Payne told the story and then worried that it left a distorted picture of his father. "The point I'm making," he says, "is that my dad was the sweetest man in the world until you challenged his integrity or his family. And then, wow, he was right back to his athleticism. Boy, he could do it. He was a lot of man."
A son could respect, admire and wonder if he ever could be that man. Years later, when Billy Payne made a commencement-day speech in his alma mater's football stadium, he used the first two minutes to explain that his father always asked him one question, the same question, a question that shaped his life.
Every time Billy played at Georgia's Sanford Stadium, Porter came to sit in Row 50. Still, he never saw Billy make a play. He hid his face in his hands until he heard a whistle signal a play's end. Billy told the assembled graduates, "I was always mystified by my dad's nervousness, because his assessment of how I played in each and every game was the single most important criterion by which I judged my performance. I loved him so much and so respected his opinion that I would always ask him after every game, 'Dad, how do you think I played today?'
"You know, my dad would invariably answer that question with another question when he would ask, 'Billy, tell me, do you think you did your very best?'
"And you know the sad part? Never once in my athletic career, after all of those many performances on this field, was I able to answer my dad's question by saying, 'Yes, Dad, I did my best.' "
As Payne's business and civic achievements came, so did the question. "He would always respond, 'I'm proud of you, Billy, but have you done your best?' My dad died in 1982 at the age of 53, never once hearing his son say, 'Yes, Dad, I did my best.' "I carry that burden to this day. ... "
Fathers and sons can be mysteries to each other, inspirations forever, momentarily burdens. Edwin Pope, the columnist who knew Porter Payne as a student, felt a suggestion of that ambivalence just before the Atlanta Olympics when he mentioned Porter to Billy. "It was like Billy didn't want to hear it, because he'd heard it all his life," Pope says.
‘In the early '90s, people talked about Billy as the next governor. Then he had to almost go into hiding after the Games’ – Marty Appel
Whatever the drivers of Billy Payne's search for achievement—genetic gifts, unflagging resolve, ego, a need for his father's approval—they moved him from football to achievements he had never imagined.
On Feb. 8, 1987, after chairing a building committee that raised $2.2 million for a new sanctuary, Payne went to the St. Luke's Presbyterian senior pastor, Moss Robertson. He knew that Atlanta had rejected bidding for the Olympics a decade earlier. "I want to get the Olympics here this time," Payne told the pastor.
Robertson now says, "I thought but didn't say, Only you, Billy. Thank God for Billy."
In time, the son had a different answer for the question the father always asked: "The tireless pursuit in the Olympic effort, from start to finish, if I've ever done my best—at anything other than my family—that's it. And my dad knows about it. I just wish I could have shared it with him in his time here."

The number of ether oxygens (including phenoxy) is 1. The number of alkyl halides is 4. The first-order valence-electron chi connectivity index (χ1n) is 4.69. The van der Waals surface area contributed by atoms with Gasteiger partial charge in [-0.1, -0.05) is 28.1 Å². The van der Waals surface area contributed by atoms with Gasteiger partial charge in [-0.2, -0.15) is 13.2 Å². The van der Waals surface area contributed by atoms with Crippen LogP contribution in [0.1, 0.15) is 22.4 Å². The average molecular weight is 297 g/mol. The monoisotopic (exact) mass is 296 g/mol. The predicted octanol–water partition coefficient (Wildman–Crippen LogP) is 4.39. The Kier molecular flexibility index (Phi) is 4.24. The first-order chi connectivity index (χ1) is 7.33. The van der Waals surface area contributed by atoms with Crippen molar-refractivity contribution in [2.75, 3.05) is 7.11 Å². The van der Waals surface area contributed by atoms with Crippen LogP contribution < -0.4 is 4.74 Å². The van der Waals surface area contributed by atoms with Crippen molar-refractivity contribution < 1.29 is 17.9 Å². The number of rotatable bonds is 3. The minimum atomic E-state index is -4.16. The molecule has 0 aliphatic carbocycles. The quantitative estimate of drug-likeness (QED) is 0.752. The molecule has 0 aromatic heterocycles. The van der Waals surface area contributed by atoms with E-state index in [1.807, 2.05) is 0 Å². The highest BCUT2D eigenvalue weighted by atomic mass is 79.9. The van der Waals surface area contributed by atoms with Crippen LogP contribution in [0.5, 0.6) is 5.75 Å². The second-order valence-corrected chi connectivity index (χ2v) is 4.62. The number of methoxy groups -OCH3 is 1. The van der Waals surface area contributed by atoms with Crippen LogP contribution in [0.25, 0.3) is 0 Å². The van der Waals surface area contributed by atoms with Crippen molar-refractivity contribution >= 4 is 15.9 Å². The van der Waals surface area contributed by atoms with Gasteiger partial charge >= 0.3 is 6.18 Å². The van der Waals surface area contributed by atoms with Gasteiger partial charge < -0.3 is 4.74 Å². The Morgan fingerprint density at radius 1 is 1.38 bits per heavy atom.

After the Olympics, Payne joked that he might need to rest 10 years before trying the next big thing. Now, on schedule, comes Augusta.
AUGUSTA AND THE GAMES
Payne is uncertain when he first visited Augusta National, either in 1966 or 1967 (on a fraternity brother's ticket). He first played there in 1990 with the Bobby Jones contemporary Charlie Yates. ("I shot in the 90s, maybe 100.")
Because Payne believes Augusta National's golf course is "the most beautiful piece of real estate in the world," he wanted it central to the Atlanta Olympics. He worked with members to arrange tee times for IOC voters and once wrote to then-chairman Jack Stephens that the golf course, as a destination point for travelers from around the world, "is our Mediterranean Sea."
‘If you are going to entrust the Holy Grail of golf to anyone, I cannot think of any King Arthur better than Billy Payne’ – A.D. Frazier
Payne wanted golf restored to the Games for the first time in nearly a century. Augusta National had agreed to be the host for men and women from around the world, the LPGA Tour alongside the PGA Tour, Fiji alongside Finland. "It would have opened up Augusta National to both women and minorities," Dick Yarbrough says.
But the initiative was abandoned when the Atlanta City Council, famous for such ruckuses, provoked a racial and sexual controversy over Augusta's reputation as an exclusionary club. A.D. Frazier says, "Losing Augusta broke Billy's heart." But the loss was not disappointing, Payne says, because of any social issues: "For me, it was never a political or social issue. The Council made it one for them. I was just doing what I thought was best for sports in the state of Georgia."
Now, as chairman of Augusta National, "Billy must feel he has died and gone to heaven, because he truly has a deep love for golf," Dick Pound says. Frazier goes mythological on the idea of Payne and Augusta: "If you are going to entrust the Holy Grail of golf to anyone, I cannot think of any King Arthur better than Billy Payne."
He is already running at Payne speed. His wife, Martha, says, "He's at Augusta three days a week usually: long meetings, a lot of listening—and golf." Here is Payne on contemporary Masters issues.
• Yes, a Masters-only ball is an option held in reserve for a dread day—not nearly here yet, he emphasizes—when equipment renders Augusta National defenseless.